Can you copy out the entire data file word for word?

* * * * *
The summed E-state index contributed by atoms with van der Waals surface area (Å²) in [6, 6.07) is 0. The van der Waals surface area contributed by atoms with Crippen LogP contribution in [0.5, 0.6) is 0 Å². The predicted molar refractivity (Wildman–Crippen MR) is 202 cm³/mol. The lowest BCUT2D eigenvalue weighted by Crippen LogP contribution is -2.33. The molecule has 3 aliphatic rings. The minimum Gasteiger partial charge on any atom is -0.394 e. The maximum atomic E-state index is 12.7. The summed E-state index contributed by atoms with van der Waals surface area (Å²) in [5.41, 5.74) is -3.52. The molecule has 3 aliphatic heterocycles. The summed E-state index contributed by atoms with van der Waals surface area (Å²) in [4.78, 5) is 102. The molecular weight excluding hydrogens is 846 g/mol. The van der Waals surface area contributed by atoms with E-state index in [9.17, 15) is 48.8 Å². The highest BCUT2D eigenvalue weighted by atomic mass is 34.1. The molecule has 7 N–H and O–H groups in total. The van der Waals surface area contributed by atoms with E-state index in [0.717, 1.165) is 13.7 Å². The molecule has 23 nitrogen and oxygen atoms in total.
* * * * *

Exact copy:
The summed E-state index contributed by atoms with van der Waals surface area (Å²) in [6, 6.07) is 0. The van der Waals surface area contributed by atoms with Crippen LogP contribution in [0.5, 0.6) is 0 Å². The predicted molar refractivity (Wildman–Crippen MR) is 202 cm³/mol. The lowest BCUT2D eigenvalue weighted by Crippen LogP contribution is -2.33. The molecule has 3 aliphatic rings. The minimum Gasteiger partial charge on any atom is -0.394 e. The maximum atomic E-state index is 12.7. The summed E-state index contributed by atoms with van der Waals surface area (Å²) in [5.41, 5.74) is -3.52. The molecule has 3 aliphatic heterocycles. The summed E-state index contributed by atoms with van der Waals surface area (Å²) in [4.78, 5) is 102. The molecular weight excluding hydrogens is 846 g/mol. The van der Waals surface area contributed by atoms with E-state index in [9.17, 15) is 48.8 Å². The highest BCUT2D eigenvalue weighted by atomic mass is 34.1. The molecule has 7 N–H and O–H groups in total. The van der Waals surface area contributed by atoms with E-state index in [0.717, 1.165) is 13.7 Å². The molecule has 23 nitrogen and oxygen atoms in total.